Animal hoarding was a dirty secret until hoarders began to appear on our TV screens and showed us how they are compelled to collect so many dogs, cats, or parrots that the animals end up living in cages that are only inches bigger than the animals’ own bodies—for their entire lives.
Imagine what it must be like for these animals—stuck in a see-through box, sitting in their own filth, unable to take a step, never comfortable, constantly being yelled at to be quiet, or ignored because their captors are so accustomed to hearing them crying, whining, and working away at the cage bars?
Now, though, the cat’s out of the bag, and perhaps more cats will soon be out of hoarders’ hands.
But, like a virus, the hoarding impulse has morphed into something even more insidious. Hoarders are trying to take over our animal shelters.
One hundred years ago, New Yorkers stopped stray dogs from being drowned in the Hudson. Forty years ago, humane societies stopped municipalities from killing unwanted dogs and cats by using hot, unfiltered truck exhaust fumes, causing the animals to choke to death.
Today, while some primitive pounds remain, great strides in humane sheltering standards have been made. There are places where behaviorists work to reduce abandoned animals’ separation anxiety, groomers cut away matted hair to make animals comfortable and adoptable, and walkers are employed to ensure that no cage paralysis sets in. There are municipal animal shelters that cope with tens of thousands of animals a year yet still provide a comfortable, caring environment.
But “institutional hoarders” now threaten to turn back the clock on these hard-won reforms by bullying authorities into adopting magical-sounding “no-kill” policies that do animals no favors. Inside such hoarding facilities (many of which eventually end up in the news after raids by law enforcement agencies), dogs and cats—sick or healthy, old or young—are reduced to withdrawn and pathetic wrecks because of the crowding and neglect that they endure.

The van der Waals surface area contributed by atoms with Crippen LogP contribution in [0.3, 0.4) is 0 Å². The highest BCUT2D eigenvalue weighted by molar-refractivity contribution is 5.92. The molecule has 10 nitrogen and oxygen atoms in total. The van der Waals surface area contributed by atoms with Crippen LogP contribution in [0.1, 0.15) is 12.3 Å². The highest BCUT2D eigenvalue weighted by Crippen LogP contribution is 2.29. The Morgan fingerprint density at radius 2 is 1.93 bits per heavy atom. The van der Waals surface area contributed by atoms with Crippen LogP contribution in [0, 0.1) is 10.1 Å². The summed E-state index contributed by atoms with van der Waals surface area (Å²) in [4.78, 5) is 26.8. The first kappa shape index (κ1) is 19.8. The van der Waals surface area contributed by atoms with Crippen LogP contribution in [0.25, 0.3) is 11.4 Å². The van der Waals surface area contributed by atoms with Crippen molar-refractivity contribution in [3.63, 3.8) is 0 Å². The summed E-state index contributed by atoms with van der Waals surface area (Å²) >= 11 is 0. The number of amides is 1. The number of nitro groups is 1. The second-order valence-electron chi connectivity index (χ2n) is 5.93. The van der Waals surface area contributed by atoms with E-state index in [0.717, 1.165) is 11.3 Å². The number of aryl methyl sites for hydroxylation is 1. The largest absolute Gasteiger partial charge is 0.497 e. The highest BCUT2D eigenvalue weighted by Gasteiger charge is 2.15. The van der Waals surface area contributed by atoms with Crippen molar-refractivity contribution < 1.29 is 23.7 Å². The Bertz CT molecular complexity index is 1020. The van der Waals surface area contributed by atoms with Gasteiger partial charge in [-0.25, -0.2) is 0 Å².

In well-run animal shelters, managers know that you can’t store animals as if they were oranges. Tough decisions must be made about who remains on the adoption floor and who goes to sleep forever. As long as people fail to spay and neuter their animal companions, continue to acquire and dispose of animals casually, and buy from breeders and pet shops instead of adopting, there will be far more dogs and cats than there are good homes for them all. Millions more.
Many hoarding facilities leave the dirty work to others, refusing to accept sick, aged, or “unadoptable” animals. In order to avoid euthanasia, they reduce operational hours to prevent drop-offs and adopt animals into bad homes. Severe crowding means that diseases flourish, causing misery and, ironically, often leading to mass euthanasia of all the animals, even those who entered the facility in good health.
In New Jersey recently, a no-kill group that had been in charge of a particular animal shelter left the shelter to another group’s management. Their successors had this to say about what they found when they took over:
“The conditions at the shelter are … what’s the right word? Abysmal, horrendous, shocking, horrifying, take your pick. It’s difficult to put into words what it’s like to see 99 dogs crammed into a facility built to comfortably house only 50. What it’s like to witness 274 cats in a building meant for only 80. Perhaps the best description is a word we in this field know only [too] well: HOARDER.
“The facility is disgusting. … Cats come in healthy, get sick, and die. Kittens drop dead in their cages every day. … Dogs … spend 23 1/2 hours in cages where they can’t stand up or turn around, can’t stretch their limbs, where they can’t get away from their own filth. Their noses are rubbed raw and bloody and many have split pads from getting their feet caught in the wire pop-up cages meant for cats. And this place called itself a no-kill shelter.”
Giving an animal a quiet, painless, and peaceful death is a sad indictment of our throwaway society, but a life in a cramped, filthy cage is not a “rescue.”
Last month in Virginia, PETA ran an ad pleading for homes for 28 cats. Three people responded. In the same area, PETA has spayed or neutered more than 63,000 dogs and cats. Birth prevention never completely staunches the flow of unwanted animals, but “fixing” one dog or cat saves countless more animals from homelessness and misery.
Municipalities need to stand firm. Time and money must go into mandatory spaying and neutering as well as guardianship education—not into warehousing animals. The no-kill movement is harmful to humane sheltering.
Written by Ingrid E. Newkirk